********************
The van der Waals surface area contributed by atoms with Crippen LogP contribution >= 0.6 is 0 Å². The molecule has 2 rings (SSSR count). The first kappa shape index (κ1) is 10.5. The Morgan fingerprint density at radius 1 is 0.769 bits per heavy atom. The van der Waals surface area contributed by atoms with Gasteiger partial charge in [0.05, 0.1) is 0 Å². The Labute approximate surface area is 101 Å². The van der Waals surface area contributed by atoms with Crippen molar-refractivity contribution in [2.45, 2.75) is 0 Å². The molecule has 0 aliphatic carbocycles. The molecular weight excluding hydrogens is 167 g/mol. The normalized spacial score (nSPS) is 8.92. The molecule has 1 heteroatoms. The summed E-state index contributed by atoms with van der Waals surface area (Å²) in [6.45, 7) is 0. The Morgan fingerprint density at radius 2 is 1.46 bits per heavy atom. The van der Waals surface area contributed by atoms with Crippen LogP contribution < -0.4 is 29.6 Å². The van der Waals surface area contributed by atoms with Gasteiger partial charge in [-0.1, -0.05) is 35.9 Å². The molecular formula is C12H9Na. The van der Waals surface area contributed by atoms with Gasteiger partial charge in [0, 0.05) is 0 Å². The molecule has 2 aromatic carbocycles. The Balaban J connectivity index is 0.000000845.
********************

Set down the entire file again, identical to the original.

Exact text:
The van der Waals surface area contributed by atoms with Crippen LogP contribution >= 0.6 is 0 Å². The molecule has 2 rings (SSSR count). The first kappa shape index (κ1) is 10.5. The Morgan fingerprint density at radius 1 is 0.769 bits per heavy atom. The van der Waals surface area contributed by atoms with Gasteiger partial charge in [0.05, 0.1) is 0 Å². The Labute approximate surface area is 101 Å². The van der Waals surface area contributed by atoms with Crippen molar-refractivity contribution in [2.45, 2.75) is 0 Å². The molecule has 0 aliphatic carbocycles. The molecular weight excluding hydrogens is 167 g/mol. The normalized spacial score (nSPS) is 8.92. The molecule has 1 heteroatoms. The summed E-state index contributed by atoms with van der Waals surface area (Å²) in [6.45, 7) is 0. The Morgan fingerprint density at radius 2 is 1.46 bits per heavy atom. The van der Waals surface area contributed by atoms with Crippen LogP contribution < -0.4 is 29.6 Å². The van der Waals surface area contributed by atoms with Gasteiger partial charge in [-0.1, -0.05) is 35.9 Å². The molecular formula is C12H9Na. The van der Waals surface area contributed by atoms with Gasteiger partial charge in [0, 0.05) is 0 Å². The molecule has 2 aromatic carbocycles. The Balaban J connectivity index is 0.000000845.